Gallery

  • Wallpaper based on the box art

References

This article is a game stub. You can help Lylat Wiki by expanding it.
Sours: https://starfoxwiki.info/wiki/Star_Fox_Command
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Star Fox Command

shoot 'em up game

video game

Star Fox Command
Sfcboxart.jpg

North American box art

Developer(s)Q-Games
Nintendo EAD
Publisher(s)Nintendo
Director(s)Dylan Cuthbert
Producer(s)Takaya Imamura
Programmer(s)Ryuji Nishikawa
Artist(s)Paul Leonard
Composer(s)Hajime Wakai
SeriesStar Fox
Platform(s)Nintendo DS, Wii U
ReleaseNintendo DS
  • JP: August 3,
  • NA: August 28,
  • AU: September 21,
Wii U Virtual Console
  • NA: June 25,
  • EU: August 6,
  • AU: August 7,
Genre(s)Shoot 'em up, turn-based strategy
Mode(s)Single-player, multiplayer

Star Fox Command (Japanese: スターフォックス コマンド, Hepburn: Sutā Fokkusu Komando) is a shoot 'em up video game, the fifth game in the Star Fox series, published by Nintendo for the Nintendo DS in and [1]Star Fox Command was announced at the E conference, under the name Star Fox DS.[2]Command is the first Star Fox game for a handheld, and supports the Nintendo Wi-Fi Connection,[1] making it the first online Star Fox game.

The game follows Fox McCloud attempting to defend the galaxy from aliens known as the Anglar. Q-Games originally worked on Intersect, which Nintendo decided to turn into a DS game.[3] The game was generally well-received; it has achieved an average score of 76% from GameRankings, a reviews aggregate.[4]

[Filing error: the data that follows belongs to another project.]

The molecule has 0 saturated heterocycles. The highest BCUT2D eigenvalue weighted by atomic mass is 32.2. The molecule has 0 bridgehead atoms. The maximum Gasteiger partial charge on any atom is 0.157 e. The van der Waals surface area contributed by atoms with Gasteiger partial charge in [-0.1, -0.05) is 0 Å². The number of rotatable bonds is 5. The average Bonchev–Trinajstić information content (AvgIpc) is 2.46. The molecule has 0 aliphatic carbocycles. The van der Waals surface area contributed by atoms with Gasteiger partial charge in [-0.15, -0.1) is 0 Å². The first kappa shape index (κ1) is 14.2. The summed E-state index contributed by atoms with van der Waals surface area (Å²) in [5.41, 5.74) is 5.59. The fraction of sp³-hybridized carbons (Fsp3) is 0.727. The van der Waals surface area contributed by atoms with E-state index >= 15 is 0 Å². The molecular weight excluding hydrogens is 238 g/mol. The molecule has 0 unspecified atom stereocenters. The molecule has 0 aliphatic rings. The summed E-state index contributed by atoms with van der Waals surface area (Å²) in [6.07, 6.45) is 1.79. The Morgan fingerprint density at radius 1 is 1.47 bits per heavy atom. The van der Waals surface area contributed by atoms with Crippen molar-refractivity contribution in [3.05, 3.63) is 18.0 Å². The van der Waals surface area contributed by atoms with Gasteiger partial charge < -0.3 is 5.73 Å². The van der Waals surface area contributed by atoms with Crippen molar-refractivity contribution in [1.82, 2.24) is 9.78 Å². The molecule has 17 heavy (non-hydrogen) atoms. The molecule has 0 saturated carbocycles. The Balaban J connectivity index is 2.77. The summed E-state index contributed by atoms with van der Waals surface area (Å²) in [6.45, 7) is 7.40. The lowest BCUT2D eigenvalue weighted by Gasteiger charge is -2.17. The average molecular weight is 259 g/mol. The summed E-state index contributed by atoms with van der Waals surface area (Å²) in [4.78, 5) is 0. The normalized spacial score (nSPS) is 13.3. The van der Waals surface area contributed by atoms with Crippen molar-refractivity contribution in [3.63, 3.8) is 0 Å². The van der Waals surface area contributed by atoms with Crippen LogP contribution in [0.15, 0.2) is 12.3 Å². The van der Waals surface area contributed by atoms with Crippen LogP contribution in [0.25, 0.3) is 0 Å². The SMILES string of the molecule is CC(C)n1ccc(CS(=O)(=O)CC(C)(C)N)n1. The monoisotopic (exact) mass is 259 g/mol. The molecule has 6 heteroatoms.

Gameplay[edit]

Screenshot showing the upper and lower screens during gameplay

The game has two types of single-player gameplay including a strategic map and battle mode.[5] The overworld-like map mode is where the player takes command of several ships. The mode is used to get ships into the battle mode and is essentially a simple turn-based strategy game. Up to four ships can be maneuvered at a time. The object of the mode is to prevent the enemy ones from reaching the Great Fox.[5] It also allows players to fire missiles from the Great Fox that they have picked up from exploring in this mode, or from meeting certain conditions in the battle mode (usually destroying all enemies). When a craft that is controlled by the player encounters an enemy group or missile in this mode, the gameplay switches to the battle mode.[5]